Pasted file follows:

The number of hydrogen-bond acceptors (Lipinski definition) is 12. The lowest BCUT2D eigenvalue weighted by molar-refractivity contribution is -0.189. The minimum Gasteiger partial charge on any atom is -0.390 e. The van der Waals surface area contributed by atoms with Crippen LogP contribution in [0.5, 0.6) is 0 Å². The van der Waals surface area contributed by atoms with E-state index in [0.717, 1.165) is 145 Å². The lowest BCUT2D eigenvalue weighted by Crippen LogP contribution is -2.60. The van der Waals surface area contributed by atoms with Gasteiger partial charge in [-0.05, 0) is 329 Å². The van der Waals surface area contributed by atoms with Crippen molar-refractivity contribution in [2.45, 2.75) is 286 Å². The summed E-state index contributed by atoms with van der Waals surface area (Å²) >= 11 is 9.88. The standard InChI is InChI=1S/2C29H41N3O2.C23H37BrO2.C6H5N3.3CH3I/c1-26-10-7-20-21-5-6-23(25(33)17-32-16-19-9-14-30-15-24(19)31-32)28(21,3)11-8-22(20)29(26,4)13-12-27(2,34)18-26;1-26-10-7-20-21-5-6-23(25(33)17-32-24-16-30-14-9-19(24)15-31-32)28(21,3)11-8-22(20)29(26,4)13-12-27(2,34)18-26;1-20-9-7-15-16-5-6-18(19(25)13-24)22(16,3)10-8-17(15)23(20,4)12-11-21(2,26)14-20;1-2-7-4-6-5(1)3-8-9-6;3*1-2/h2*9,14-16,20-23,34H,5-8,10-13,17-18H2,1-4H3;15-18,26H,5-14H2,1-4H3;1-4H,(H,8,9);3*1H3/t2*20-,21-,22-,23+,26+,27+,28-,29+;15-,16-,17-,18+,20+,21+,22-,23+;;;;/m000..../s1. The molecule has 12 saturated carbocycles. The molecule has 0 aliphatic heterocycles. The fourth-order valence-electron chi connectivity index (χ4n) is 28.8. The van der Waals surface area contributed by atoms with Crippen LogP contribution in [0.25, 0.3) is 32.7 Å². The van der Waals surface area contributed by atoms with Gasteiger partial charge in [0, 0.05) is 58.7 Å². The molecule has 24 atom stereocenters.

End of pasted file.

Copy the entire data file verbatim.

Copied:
The number of hydrogen-bond acceptors (Lipinski definition) is 12. The lowest BCUT2D eigenvalue weighted by molar-refractivity contribution is -0.189. The minimum Gasteiger partial charge on any atom is -0.390 e. The van der Waals surface area contributed by atoms with Crippen LogP contribution in [0.5, 0.6) is 0 Å². The van der Waals surface area contributed by atoms with E-state index in [0.717, 1.165) is 145 Å². The lowest BCUT2D eigenvalue weighted by Crippen LogP contribution is -2.60. The van der Waals surface area contributed by atoms with Gasteiger partial charge in [-0.05, 0) is 329 Å². The van der Waals surface area contributed by atoms with Crippen molar-refractivity contribution in [2.45, 2.75) is 286 Å². The summed E-state index contributed by atoms with van der Waals surface area (Å²) >= 11 is 9.88. The standard InChI is InChI=1S/2C29H41N3O2.C23H37BrO2.C6H5N3.3CH3I/c1-26-10-7-20-21-5-6-23(25(33)17-32-16-19-9-14-30-15-24(19)31-32)28(21,3)11-8-22(20)29(26,4)13-12-27(2,34)18-26;1-26-10-7-20-21-5-6-23(25(33)17-32-24-16-30-14-9-19(24)15-31-32)28(21,3)11-8-22(20)29(26,4)13-12-27(2,34)18-26;1-20-9-7-15-16-5-6-18(19(25)13-24)22(16,3)10-8-17(15)23(20,4)12-11-21(2,26)14-20;1-2-7-4-6-5(1)3-8-9-6;3*1-2/h2*9,14-16,20-23,34H,5-8,10-13,17-18H2,1-4H3;15-18,26H,5-14H2,1-4H3;1-4H,(H,8,9);3*1H3/t2*20-,21-,22-,23+,26+,27+,28-,29+;15-,16-,17-,18+,20+,21+,22-,23+;;;;/m000..../s1. The molecule has 12 saturated carbocycles. The molecule has 0 aliphatic heterocycles. The fourth-order valence-electron chi connectivity index (χ4n) is 28.8. The van der Waals surface area contributed by atoms with Crippen LogP contribution in [0.25, 0.3) is 32.7 Å². The van der Waals surface area contributed by atoms with Gasteiger partial charge in [0, 0.05) is 58.7 Å². The molecule has 24 atom stereocenters.